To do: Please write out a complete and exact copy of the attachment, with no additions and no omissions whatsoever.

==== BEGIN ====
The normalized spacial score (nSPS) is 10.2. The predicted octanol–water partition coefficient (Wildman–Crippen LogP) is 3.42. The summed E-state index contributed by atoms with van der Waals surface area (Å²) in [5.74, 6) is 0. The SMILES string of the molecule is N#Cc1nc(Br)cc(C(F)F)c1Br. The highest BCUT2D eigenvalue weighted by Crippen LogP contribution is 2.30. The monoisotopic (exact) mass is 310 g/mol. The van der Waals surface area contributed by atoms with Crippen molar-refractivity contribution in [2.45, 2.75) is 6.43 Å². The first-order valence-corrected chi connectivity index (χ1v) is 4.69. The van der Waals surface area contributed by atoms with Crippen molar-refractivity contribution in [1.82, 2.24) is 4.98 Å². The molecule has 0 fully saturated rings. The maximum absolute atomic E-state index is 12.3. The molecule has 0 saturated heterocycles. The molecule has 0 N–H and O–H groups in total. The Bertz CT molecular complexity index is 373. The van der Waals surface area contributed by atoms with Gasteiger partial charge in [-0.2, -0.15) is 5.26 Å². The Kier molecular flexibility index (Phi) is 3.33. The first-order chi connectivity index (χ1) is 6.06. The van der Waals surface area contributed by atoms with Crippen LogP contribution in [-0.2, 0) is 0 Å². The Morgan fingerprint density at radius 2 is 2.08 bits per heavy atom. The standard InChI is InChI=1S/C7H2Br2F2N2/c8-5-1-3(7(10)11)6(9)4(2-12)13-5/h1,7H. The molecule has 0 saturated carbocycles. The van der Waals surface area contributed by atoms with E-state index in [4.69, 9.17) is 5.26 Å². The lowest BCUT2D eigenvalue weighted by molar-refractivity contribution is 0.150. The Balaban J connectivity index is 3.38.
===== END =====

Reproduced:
The normalized spacial score (nSPS) is 10.2. The predicted octanol–water partition coefficient (Wildman–Crippen LogP) is 3.42. The summed E-state index contributed by atoms with van der Waals surface area (Å²) in [5.74, 6) is 0. The SMILES string of the molecule is N#Cc1nc(Br)cc(C(F)F)c1Br. The highest BCUT2D eigenvalue weighted by Crippen LogP contribution is 2.30. The monoisotopic (exact) mass is 310 g/mol. The van der Waals surface area contributed by atoms with Crippen molar-refractivity contribution in [2.45, 2.75) is 6.43 Å². The first-order valence-corrected chi connectivity index (χ1v) is 4.69. The van der Waals surface area contributed by atoms with Crippen molar-refractivity contribution in [1.82, 2.24) is 4.98 Å². The molecule has 0 fully saturated rings. The maximum absolute atomic E-state index is 12.3. The molecule has 0 saturated heterocycles. The molecule has 0 N–H and O–H groups in total. The Bertz CT molecular complexity index is 373. The van der Waals surface area contributed by atoms with Gasteiger partial charge in [-0.2, -0.15) is 5.26 Å². The Kier molecular flexibility index (Phi) is 3.33. The first-order chi connectivity index (χ1) is 6.06. The van der Waals surface area contributed by atoms with Crippen LogP contribution in [-0.2, 0) is 0 Å². The Morgan fingerprint density at radius 2 is 2.08 bits per heavy atom. The standard InChI is InChI=1S/C7H2Br2F2N2/c8-5-1-3(7(10)11)6(9)4(2-12)13-5/h1,7H. The molecule has 0 saturated carbocycles. The van der Waals surface area contributed by atoms with E-state index in [4.69, 9.17) is 5.26 Å². The lowest BCUT2D eigenvalue weighted by molar-refractivity contribution is 0.150. The Balaban J connectivity index is 3.38.